What Would They Score on the LSAT — Batman: 150. Bruce Wayne is rich, attractive, strong, and smart. But he’s also busy. Like, super busy. Because he has more important things to do (like saving Gotham City), he’d have no time to do his LSAT homework. And on LSAT test day, he’d probably start off strong (he’s a bright guy, after all) before leaving early because Bane blew up a football stadium.

What Would They Score on the LSAT — Harvey Dent: 178. Harvey Dent became District Attorney of Gotham City at the age of 26.

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Opera and Froyo: The Supreme Court LSAT Grouping Game

Note: The following statements are purely fictional. The names listed are in no way intended to represent actual people. Any allusions to real events are merely coincidental.

Nine Supreme Court Justices: Alito, Breyer, Ginsburg, Kagan, Kennedy, Roberts, Scalia, Sotomayor, and Thomas, are presiding over the case California v. United States (2012), involving California’s ‘Remove Arizona from the Union Act’. At issue is whether it is constitutional for California, the most populous, economically powerful, and generally awesome state, to force the secession of Arizona from the United States due to its controversial immigration policies. The Justices will vote either ‘For’ or ‘Against’, according to the following conditions:

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June 2012 LSAT Takers – Score Day Is Nigh

Are you ready for what I’m about to tell you, June LSAT takers? Today marks the beginning of an epic saga, a series of trials unlike any you have faced before, which will test your strength, your perseverance, and yes, your mental stability. This week is LSAT score release week.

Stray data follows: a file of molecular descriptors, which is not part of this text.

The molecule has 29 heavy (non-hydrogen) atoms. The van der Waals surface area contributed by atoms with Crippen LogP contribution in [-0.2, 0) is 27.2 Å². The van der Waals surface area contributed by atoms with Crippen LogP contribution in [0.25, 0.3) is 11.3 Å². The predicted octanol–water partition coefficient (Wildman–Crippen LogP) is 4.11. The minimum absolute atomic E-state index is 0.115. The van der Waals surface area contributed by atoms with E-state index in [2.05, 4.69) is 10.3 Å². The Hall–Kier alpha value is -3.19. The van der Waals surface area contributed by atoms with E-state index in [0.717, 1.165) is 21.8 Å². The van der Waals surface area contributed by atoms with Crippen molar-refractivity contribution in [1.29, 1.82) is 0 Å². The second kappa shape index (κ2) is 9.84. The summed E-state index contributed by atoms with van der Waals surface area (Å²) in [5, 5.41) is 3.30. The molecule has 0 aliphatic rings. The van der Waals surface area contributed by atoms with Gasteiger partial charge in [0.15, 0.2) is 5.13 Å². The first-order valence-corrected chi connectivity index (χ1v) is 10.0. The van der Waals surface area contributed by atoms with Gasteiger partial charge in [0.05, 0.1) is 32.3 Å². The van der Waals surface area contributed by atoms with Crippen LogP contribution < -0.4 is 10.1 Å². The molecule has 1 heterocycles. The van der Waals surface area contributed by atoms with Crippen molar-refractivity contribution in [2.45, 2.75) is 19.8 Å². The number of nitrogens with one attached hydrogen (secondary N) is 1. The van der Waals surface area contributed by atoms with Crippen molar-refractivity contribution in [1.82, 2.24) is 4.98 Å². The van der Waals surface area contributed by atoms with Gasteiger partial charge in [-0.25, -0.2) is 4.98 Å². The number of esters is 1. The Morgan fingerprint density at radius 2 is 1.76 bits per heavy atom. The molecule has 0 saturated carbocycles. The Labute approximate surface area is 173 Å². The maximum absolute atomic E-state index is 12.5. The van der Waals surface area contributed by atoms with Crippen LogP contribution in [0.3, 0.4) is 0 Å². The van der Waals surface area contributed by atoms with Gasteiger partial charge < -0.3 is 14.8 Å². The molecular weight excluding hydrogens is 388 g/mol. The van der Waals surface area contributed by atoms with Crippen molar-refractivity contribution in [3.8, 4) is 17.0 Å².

What this means is you will receive your June LSAT scores this week. We know this because we have visited the LSAT gods at the Temple of Logos, and they have shown us that it shall be thus. (We also know that you will receive your LSAT scores because we have been doing this for a very long time, and LSAC, the LSAT demigods, have always and forever, since the beginning of LSAT time, released scores on time).

Every bit of goods news, however, always comes packaged with a bit of bad. The rapidity with which the LSAT can be scored in thanks to Michael Sokolski, the inventor of the Scantron. This hero of men, women, and children everywhere, has passed away.

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When to Expect Your June LSAT Score (Realistically)

The dust has finally settled, and students who took the June LSAT have stopped hyperventilating. Now everyone is asking the same question: How could Ridley Scott have stooped so low as to simply re-make Alien and get everyone to believe that it’s a completely new film?

Actually, June LSAT students (even those deeply concerned with the state of modern cinema) are also wondering when they might reasonably expect to receive their LSAT scores. Predictions can be wildly speculative, and recent LSAT score experience has shown that long-term trends should not be expected to continue indefinitely. The trend I’m referring to, of course, is LSAC’s much-discussed practice of releasing LSAT scores several days before the official release date.

Until February 2012, LSAC had released LSAT scores at least two days prior to the official LSAT score release date for every test administration in the past seven years.

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Father’s Day Gifts for June 2012 LSAT Takers

What’s that you say? Your frantic attempt to get yourself ready for the LSAT caused you to completely forget Father’s Day this weekend? Not to fear! A few last-minute gift suggestions are here. Make your dad proud with one or more of these LSAT-related presents.

1. The pencils you used the day of the LSAT.

Assuming you can bring yourself to part with them, wrap up those half-chewed Ticonderoga #2’s that served you so well. They may be totally worthless to everyone else in the world, but your dad will look at those pencils years from now and remember how they helped you become a successful lawyer. If you’ve got the cash, you might even consider having them bronzed.